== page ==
I first saw brita cake on SmittenKitchen's Instagram feed last summer. I was intrigued, but busy working on a blackberry cake recipe, so I tucked the brita cake idea away for later.
Later is today.
The dessert is reminiscent of pavlova or Eton mess, but so very different.
It starts with a butter cake batter that's topped with a layer of meringue -- most of the recipes I consulted call for baking the two at the same time, but a few gave the cake layer a 10-minute head start -- after baking and cooling, the whole thing is cut in half and then topped with whipped cream, sometimes lemon curd, and loads of fresh berries, and then stacked together.
According to Scandicuisine.com, an English-language website about Scandinavian cooking, variations on this style of cake are popular in Finland, Norway and Sweden. In Sweden there's Pinocchio cake. In Norway, kvæfjordkake is filled with custard. "It became loved by the Finnish people thru a baking contest organized by Kodin Kuvalehti" in 1983, notes the entry at Scandicuisine. The best I can tell, Kodin Kuvalehti is a lifestyle magazine.
The cake looks complicated, but it really isn't. I filmed the accompanying video the first time I made it and only had a couple of minor problems: The first pan I selected was too big or my patience for spreading the batter was too small, but thanks to lining the pan with parchment paper, the batter was easy to transfer to a smaller baking pan. After baking, when I was removing one of the cake halves from the parchment paper, it broke.
I used strawberries and blueberries this time because they're in season, but as the summer goes on other fruits would be just as good -- blackberries, raspberries, currants, peaches, cherries and plums all come to mind as excellent choices.
Mixed Berry Brita Cake
- 4 eggs, separated (see note), at room temperature
- ½ teaspoon cream of tartar
- 1 ¼ cups granulated sugar, plus more for berries, divided use
- 1 lemon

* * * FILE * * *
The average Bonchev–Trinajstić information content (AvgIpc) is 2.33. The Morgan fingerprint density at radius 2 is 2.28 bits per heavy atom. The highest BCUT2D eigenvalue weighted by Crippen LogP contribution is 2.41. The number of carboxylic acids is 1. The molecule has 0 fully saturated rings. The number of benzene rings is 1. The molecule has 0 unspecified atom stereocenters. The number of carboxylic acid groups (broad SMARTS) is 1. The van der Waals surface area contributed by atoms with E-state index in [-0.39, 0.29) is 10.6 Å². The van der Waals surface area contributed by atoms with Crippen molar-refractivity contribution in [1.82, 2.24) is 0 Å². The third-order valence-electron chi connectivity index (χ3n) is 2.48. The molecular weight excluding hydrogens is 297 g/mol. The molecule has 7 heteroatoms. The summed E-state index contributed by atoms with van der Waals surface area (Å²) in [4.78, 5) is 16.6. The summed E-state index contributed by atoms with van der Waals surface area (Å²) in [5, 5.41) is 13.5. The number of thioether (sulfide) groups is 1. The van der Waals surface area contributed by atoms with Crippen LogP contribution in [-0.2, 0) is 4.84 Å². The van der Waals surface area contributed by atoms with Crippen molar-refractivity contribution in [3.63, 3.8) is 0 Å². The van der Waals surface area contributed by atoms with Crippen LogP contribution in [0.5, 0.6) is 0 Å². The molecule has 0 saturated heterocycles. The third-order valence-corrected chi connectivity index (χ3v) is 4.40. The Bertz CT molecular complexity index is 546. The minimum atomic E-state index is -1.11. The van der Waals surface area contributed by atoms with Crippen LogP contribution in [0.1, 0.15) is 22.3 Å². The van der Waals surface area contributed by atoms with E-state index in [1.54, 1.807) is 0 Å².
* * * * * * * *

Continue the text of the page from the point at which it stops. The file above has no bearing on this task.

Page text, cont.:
- 11 tablespoons butter, softened
- 1 cup all-purpose flour
- 2 teaspoons baking powder
- ½ cup milk
- Fresh berries such as strawberries and blueberries
- 1 cup heavy cream
- 2 tablespoons sour cream or creme fraiche
- 1 teaspoon vanilla extract
- Fresh mint leaves, optional garnish
Heat oven to 350 degrees. Line a 9-by-13 inch pan with parchment paper. (Two round cake pans will also work, if a round cake is desired.)
In a large mixing bowl, whip the egg whites until quite foamy; add the cream of tartar and continue beating until very foamy. Gradually add ¾ cup of the sugar while continuing to beat until stiff peaks form; set aside.
Zest the lemon. Set zest and naked lemon aside.
In a separate bowl (no need to clean the beaters), beat the butter and ½ cup sugar with an electric mixer until light and fluffy. Add the egg yolks and lemon zest and beat until combined. Mix the flour and baking powder together; add it in thirds, alternating with the milk. Beat gently until combined.
Spread the cake batter in an even layer in the prepared pan(s). Spread the meringue evenly over the batter using an offset spatula or the back of a large spoon.
Bake for 20 to 25 minutes in the center or lower third of the oven.
Let cake cool in the pan for 10 minutes and then carefully (and quickly) lift the cake from the pan using the parchment paper. Transfer to a wire rack to cool completely.
Slice the strawberries and combine them with the blueberries in a medium bowl. Toss berries with a tablespoon or so of sugar and the juice from one half of the naked lemon (save the remaining half for another use). Set aside.
Cut the cake in half (this is not necessary if making a round cake). Place one layer on a serving platter.
Whip the heavy cream until thickened and then add the sour cream and vanilla extract and continue whipping until fluffy with medium stiff peaks.
Spread half of the whipped cream mixture over the cake layer on the serving platter. Top with half of the berries. Lay the second layer on top. Decorate with remaining cream and berries. Add fresh mint leaves for garnish, if desired.
Serve immediately. Leftovers will keep refrigerated for up to two days, but the texture won't be as good.
Note: Eggs are easiest to separate when chilled, but they should be room temperature when making the meringue and batter.
Recipe loosely adapted from scandicuisine.com/brita-cake